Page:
Published: 1997 by Tor
Buy on Amazon
View on Goodreads
“When I was a boy, my mother used to tell me that at night the saguaro all dance together. That’s why they look the way they do–with all their arms raised high. They won’t move while you’re watching them, they wait until you fall asleep. And then at dawn they all have to rush to get back into place again. She used to say to me, ‘Close your eyes, mijo; the saguaro are waiting for you to sleep so they can run off to dance…'”
~”The Wood Wife” by Terri Windling
I chose “The Wood Wife” by Terri Windling as my first book for this year’s Once Upon a Time Challenge. Carl recommended it to me during last year’s challenge, and I thought that it would be a fitting start.
The book tells the story of a writer named Maggie Black. She has been corresponding with a poet named Davis Cooper for many years, and learns upon his death that she has inherited his house , despite having never physically met him. She travels to the Arizona desert with the hope of writing his biography. As she learns more about Cooper and his wife, the surrealist painter Anna Navera, she begins to realize that the strange mythological creatures depicted in their art and poetry are real. Her search for answers regarding Cooper’s mysterious death leads her to discover a world much more complex than she had imagined.
Books like this one are quite special. As an American, I often feel that our culture is devoid of legend and myth. The closest thing we have are stories about Paul Bunyan and Johnny Appleseed, but let’s face it, they’re kind of lame. Windling’s mythic fiction combines Native American trickster stories with Celtic and Mexican influences in order to create a mythology with a distinctly North American feel. I’m a big fan and would like to read more books like this one.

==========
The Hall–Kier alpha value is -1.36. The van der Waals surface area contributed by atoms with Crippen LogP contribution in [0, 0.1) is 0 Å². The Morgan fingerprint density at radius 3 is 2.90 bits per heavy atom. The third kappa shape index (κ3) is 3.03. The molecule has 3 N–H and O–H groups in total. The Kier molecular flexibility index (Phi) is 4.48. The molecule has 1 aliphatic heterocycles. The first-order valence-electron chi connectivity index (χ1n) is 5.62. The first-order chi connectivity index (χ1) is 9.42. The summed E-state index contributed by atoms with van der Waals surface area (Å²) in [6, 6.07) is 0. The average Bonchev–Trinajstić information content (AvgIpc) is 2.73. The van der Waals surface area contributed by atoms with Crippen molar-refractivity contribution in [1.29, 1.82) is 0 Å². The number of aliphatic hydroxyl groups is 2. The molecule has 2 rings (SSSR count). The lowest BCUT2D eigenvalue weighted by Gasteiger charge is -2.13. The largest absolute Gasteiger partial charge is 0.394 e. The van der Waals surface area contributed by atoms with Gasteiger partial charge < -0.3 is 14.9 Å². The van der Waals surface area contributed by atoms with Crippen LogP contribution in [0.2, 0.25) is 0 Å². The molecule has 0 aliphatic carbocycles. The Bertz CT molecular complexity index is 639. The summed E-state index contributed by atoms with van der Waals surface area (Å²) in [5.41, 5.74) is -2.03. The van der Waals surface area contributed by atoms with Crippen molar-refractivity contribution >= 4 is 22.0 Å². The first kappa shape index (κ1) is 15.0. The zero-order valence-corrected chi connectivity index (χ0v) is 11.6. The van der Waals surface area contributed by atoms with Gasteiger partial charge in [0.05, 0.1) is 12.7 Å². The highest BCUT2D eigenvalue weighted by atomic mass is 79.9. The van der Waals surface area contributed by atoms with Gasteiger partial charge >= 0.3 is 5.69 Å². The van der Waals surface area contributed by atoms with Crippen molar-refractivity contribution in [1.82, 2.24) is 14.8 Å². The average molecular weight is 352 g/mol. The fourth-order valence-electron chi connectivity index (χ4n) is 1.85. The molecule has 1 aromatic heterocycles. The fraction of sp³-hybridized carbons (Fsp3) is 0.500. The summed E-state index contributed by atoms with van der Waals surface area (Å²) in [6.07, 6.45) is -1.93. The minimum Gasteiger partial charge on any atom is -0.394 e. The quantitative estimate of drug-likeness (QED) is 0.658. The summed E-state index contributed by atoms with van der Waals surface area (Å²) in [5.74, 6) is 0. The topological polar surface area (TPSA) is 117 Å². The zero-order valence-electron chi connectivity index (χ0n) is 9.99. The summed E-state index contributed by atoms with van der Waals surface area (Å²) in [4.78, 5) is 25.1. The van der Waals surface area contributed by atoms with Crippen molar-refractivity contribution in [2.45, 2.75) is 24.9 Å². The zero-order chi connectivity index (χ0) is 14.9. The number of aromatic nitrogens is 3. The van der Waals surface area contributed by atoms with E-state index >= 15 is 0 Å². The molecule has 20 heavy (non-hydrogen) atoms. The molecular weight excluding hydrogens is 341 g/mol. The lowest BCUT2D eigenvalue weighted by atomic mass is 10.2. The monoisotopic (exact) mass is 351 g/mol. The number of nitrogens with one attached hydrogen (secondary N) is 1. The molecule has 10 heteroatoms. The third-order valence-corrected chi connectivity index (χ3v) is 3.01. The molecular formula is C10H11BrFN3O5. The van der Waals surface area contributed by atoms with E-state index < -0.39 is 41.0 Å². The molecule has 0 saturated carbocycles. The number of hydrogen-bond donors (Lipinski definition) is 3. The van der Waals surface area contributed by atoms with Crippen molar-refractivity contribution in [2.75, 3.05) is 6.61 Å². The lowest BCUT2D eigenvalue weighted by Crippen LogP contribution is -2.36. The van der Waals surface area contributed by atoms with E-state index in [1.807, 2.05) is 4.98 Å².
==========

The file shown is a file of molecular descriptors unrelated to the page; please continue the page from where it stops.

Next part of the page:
One of the things that I loved about this book were Windling’s descriptions of the desert. I’ve never been to the desert, but I would like to live there one day.
Windling’s writing is lush and poetic. I particularly liked how she headed each chapter with a segment from Cooper’s poems. I feel as if I’m drawn to books about creative people. The characters in “The Wood Wife” were well-drawn and believable while still retaining a unique feel. I was amused by Maggie’s ongoing friendship with her ex-husband; it’s rare to see divorced couples in literature be able to be on speaking terms with each other.
Windling’s writing reminds me a bit of Charles de Lint’s stories, as both authors work from a similar concept. Windling’s spirits feel a bit more sinister than de Lint’s, although in practice they both represent amoral creatures that don’t operate on the good vs. evil dichotomy. “The Wood Wife” is an excellent choice for anyone interested in mythic fiction.
This book also counts toward the Award Winning Books Reading Challenge hosted by Gathering Books, as the novel was the winner of the 1997 Mythopoeic Award for Best Novel. I am also including it in the Speculative Fiction Challenge hosted by Baffled Books.